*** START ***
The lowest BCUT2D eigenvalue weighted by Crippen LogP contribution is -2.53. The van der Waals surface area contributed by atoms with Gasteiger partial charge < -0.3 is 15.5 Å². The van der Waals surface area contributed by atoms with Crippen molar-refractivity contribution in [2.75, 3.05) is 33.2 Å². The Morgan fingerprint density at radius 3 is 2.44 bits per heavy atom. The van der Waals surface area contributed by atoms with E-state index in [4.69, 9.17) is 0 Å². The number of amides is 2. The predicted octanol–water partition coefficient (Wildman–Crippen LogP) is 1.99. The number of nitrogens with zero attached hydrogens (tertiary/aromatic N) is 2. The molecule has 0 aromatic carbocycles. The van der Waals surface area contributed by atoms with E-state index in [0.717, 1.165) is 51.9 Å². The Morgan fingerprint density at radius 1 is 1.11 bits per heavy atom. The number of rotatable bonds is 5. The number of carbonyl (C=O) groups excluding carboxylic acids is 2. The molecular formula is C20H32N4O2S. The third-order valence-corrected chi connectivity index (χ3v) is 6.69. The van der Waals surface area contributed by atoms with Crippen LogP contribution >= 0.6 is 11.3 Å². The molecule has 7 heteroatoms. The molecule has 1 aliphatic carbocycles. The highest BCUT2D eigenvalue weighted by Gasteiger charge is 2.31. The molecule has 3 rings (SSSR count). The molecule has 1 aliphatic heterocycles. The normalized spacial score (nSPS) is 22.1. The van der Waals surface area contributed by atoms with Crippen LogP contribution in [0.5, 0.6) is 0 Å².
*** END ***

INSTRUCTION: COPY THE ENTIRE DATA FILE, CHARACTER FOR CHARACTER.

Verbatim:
The lowest BCUT2D eigenvalue weighted by Crippen LogP contribution is -2.53. The van der Waals surface area contributed by atoms with Gasteiger partial charge < -0.3 is 15.5 Å². The van der Waals surface area contributed by atoms with Crippen molar-refractivity contribution in [2.75, 3.05) is 33.2 Å². The Morgan fingerprint density at radius 3 is 2.44 bits per heavy atom. The van der Waals surface area contributed by atoms with E-state index in [4.69, 9.17) is 0 Å². The number of amides is 2. The predicted octanol–water partition coefficient (Wildman–Crippen LogP) is 1.99. The number of nitrogens with zero attached hydrogens (tertiary/aromatic N) is 2. The molecule has 0 aromatic carbocycles. The van der Waals surface area contributed by atoms with E-state index in [0.717, 1.165) is 51.9 Å². The Morgan fingerprint density at radius 1 is 1.11 bits per heavy atom. The number of rotatable bonds is 5. The number of carbonyl (C=O) groups excluding carboxylic acids is 2. The molecular formula is C20H32N4O2S. The third-order valence-corrected chi connectivity index (χ3v) is 6.69. The van der Waals surface area contributed by atoms with Crippen LogP contribution >= 0.6 is 11.3 Å². The molecule has 7 heteroatoms. The molecule has 1 aliphatic carbocycles. The highest BCUT2D eigenvalue weighted by Gasteiger charge is 2.31. The molecule has 3 rings (SSSR count). The molecule has 1 aliphatic heterocycles. The normalized spacial score (nSPS) is 22.1. The van der Waals surface area contributed by atoms with Crippen LogP contribution in [0.5, 0.6) is 0 Å².